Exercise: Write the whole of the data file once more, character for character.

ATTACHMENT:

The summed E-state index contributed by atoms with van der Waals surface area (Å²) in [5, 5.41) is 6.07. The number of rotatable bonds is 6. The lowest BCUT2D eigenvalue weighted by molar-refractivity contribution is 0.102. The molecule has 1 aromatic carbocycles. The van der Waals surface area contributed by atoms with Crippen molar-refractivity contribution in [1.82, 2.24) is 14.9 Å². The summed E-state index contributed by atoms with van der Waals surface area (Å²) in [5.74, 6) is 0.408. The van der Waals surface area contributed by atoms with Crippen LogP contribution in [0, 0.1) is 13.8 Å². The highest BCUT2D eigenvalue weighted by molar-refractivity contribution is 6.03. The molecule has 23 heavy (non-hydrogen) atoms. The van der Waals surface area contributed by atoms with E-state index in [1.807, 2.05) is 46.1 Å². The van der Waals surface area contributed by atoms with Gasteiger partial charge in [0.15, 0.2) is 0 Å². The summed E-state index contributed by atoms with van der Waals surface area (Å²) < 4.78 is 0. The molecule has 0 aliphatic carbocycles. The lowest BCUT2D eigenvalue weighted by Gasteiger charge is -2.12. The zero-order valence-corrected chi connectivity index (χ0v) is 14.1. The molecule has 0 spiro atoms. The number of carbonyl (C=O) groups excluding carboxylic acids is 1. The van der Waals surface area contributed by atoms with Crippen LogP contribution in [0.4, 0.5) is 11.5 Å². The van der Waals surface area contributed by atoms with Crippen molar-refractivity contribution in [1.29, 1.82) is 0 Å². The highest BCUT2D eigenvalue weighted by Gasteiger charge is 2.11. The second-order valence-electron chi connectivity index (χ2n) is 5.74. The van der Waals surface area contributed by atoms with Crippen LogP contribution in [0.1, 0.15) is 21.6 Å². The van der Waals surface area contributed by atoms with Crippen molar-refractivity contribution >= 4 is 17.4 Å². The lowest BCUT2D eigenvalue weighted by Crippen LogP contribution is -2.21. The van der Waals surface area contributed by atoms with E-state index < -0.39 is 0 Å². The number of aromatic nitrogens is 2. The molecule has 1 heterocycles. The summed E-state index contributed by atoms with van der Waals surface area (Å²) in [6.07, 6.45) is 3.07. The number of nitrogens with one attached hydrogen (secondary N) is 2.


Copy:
The summed E-state index contributed by atoms with van der Waals surface area (Å²) in [5, 5.41) is 6.07. The number of rotatable bonds is 6. The lowest BCUT2D eigenvalue weighted by molar-refractivity contribution is 0.102. The molecule has 1 aromatic carbocycles. The van der Waals surface area contributed by atoms with Crippen molar-refractivity contribution in [1.82, 2.24) is 14.9 Å². The summed E-state index contributed by atoms with van der Waals surface area (Å²) in [5.74, 6) is 0.408. The van der Waals surface area contributed by atoms with Crippen LogP contribution in [0, 0.1) is 13.8 Å². The highest BCUT2D eigenvalue weighted by molar-refractivity contribution is 6.03. The molecule has 23 heavy (non-hydrogen) atoms. The van der Waals surface area contributed by atoms with E-state index in [1.807, 2.05) is 46.1 Å². The van der Waals surface area contributed by atoms with Gasteiger partial charge in [0.15, 0.2) is 0 Å². The summed E-state index contributed by atoms with van der Waals surface area (Å²) < 4.78 is 0. The molecule has 0 aliphatic carbocycles. The lowest BCUT2D eigenvalue weighted by Gasteiger charge is -2.12. The zero-order valence-corrected chi connectivity index (χ0v) is 14.1. The molecule has 0 spiro atoms. The number of carbonyl (C=O) groups excluding carboxylic acids is 1. The van der Waals surface area contributed by atoms with Crippen LogP contribution in [0.4, 0.5) is 11.5 Å². The van der Waals surface area contributed by atoms with Crippen molar-refractivity contribution in [1.29, 1.82) is 0 Å². The highest BCUT2D eigenvalue weighted by Gasteiger charge is 2.11. The second-order valence-electron chi connectivity index (χ2n) is 5.74. The van der Waals surface area contributed by atoms with Crippen LogP contribution in [0.1, 0.15) is 21.6 Å². The van der Waals surface area contributed by atoms with Crippen molar-refractivity contribution >= 4 is 17.4 Å². The lowest BCUT2D eigenvalue weighted by Crippen LogP contribution is -2.21. The van der Waals surface area contributed by atoms with E-state index < -0.39 is 0 Å². The number of aromatic nitrogens is 2. The molecule has 1 heterocycles. The summed E-state index contributed by atoms with van der Waals surface area (Å²) in [6.07, 6.45) is 3.07. The number of nitrogens with one attached hydrogen (secondary N) is 2.